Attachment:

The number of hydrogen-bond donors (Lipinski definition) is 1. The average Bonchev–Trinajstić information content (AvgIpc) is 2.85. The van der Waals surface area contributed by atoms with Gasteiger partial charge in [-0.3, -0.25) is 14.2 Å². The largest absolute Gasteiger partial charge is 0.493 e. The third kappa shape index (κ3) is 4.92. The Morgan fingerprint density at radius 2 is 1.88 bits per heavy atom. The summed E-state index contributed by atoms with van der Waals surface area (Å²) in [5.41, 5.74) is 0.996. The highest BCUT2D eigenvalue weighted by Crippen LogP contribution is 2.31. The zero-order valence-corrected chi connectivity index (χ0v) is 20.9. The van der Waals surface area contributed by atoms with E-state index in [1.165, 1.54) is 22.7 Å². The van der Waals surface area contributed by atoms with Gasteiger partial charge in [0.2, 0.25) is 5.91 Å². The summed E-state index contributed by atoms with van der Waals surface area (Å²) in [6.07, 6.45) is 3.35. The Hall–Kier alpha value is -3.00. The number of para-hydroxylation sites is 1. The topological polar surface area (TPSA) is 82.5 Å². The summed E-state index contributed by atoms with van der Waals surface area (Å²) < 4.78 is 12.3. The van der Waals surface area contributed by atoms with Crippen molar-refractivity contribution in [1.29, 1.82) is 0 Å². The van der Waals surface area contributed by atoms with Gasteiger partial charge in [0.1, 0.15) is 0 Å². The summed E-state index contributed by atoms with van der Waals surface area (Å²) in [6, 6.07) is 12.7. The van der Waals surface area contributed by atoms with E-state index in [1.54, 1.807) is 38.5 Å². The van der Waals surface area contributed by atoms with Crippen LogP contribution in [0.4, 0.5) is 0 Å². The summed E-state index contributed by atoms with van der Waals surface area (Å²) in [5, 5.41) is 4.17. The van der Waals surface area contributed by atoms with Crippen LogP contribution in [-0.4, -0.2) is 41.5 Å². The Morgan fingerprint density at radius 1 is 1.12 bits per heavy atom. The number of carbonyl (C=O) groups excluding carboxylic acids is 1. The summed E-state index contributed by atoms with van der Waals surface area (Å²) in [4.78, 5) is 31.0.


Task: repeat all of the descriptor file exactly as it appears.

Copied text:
The number of hydrogen-bond donors (Lipinski definition) is 1. The average Bonchev–Trinajstić information content (AvgIpc) is 2.85. The van der Waals surface area contributed by atoms with Gasteiger partial charge in [-0.3, -0.25) is 14.2 Å². The largest absolute Gasteiger partial charge is 0.493 e. The third kappa shape index (κ3) is 4.92. The Morgan fingerprint density at radius 2 is 1.88 bits per heavy atom. The summed E-state index contributed by atoms with van der Waals surface area (Å²) in [5.41, 5.74) is 0.996. The highest BCUT2D eigenvalue weighted by Crippen LogP contribution is 2.31. The zero-order valence-corrected chi connectivity index (χ0v) is 20.9. The van der Waals surface area contributed by atoms with E-state index in [1.165, 1.54) is 22.7 Å². The van der Waals surface area contributed by atoms with Gasteiger partial charge in [0.2, 0.25) is 5.91 Å². The summed E-state index contributed by atoms with van der Waals surface area (Å²) in [6.07, 6.45) is 3.35. The Hall–Kier alpha value is -3.00. The number of para-hydroxylation sites is 1. The topological polar surface area (TPSA) is 82.5 Å². The summed E-state index contributed by atoms with van der Waals surface area (Å²) < 4.78 is 12.3. The van der Waals surface area contributed by atoms with Crippen molar-refractivity contribution in [1.29, 1.82) is 0 Å². The van der Waals surface area contributed by atoms with Gasteiger partial charge in [0.1, 0.15) is 0 Å². The summed E-state index contributed by atoms with van der Waals surface area (Å²) in [6, 6.07) is 12.7. The van der Waals surface area contributed by atoms with E-state index in [1.54, 1.807) is 38.5 Å². The van der Waals surface area contributed by atoms with Crippen LogP contribution in [0.4, 0.5) is 0 Å². The summed E-state index contributed by atoms with van der Waals surface area (Å²) in [5, 5.41) is 4.17. The van der Waals surface area contributed by atoms with Crippen LogP contribution in [-0.4, -0.2) is 41.5 Å². The Morgan fingerprint density at radius 1 is 1.12 bits per heavy atom. The number of carbonyl (C=O) groups excluding carboxylic acids is 1. The summed E-state index contributed by atoms with van der Waals surface area (Å²) in [4.78, 5) is 31.0.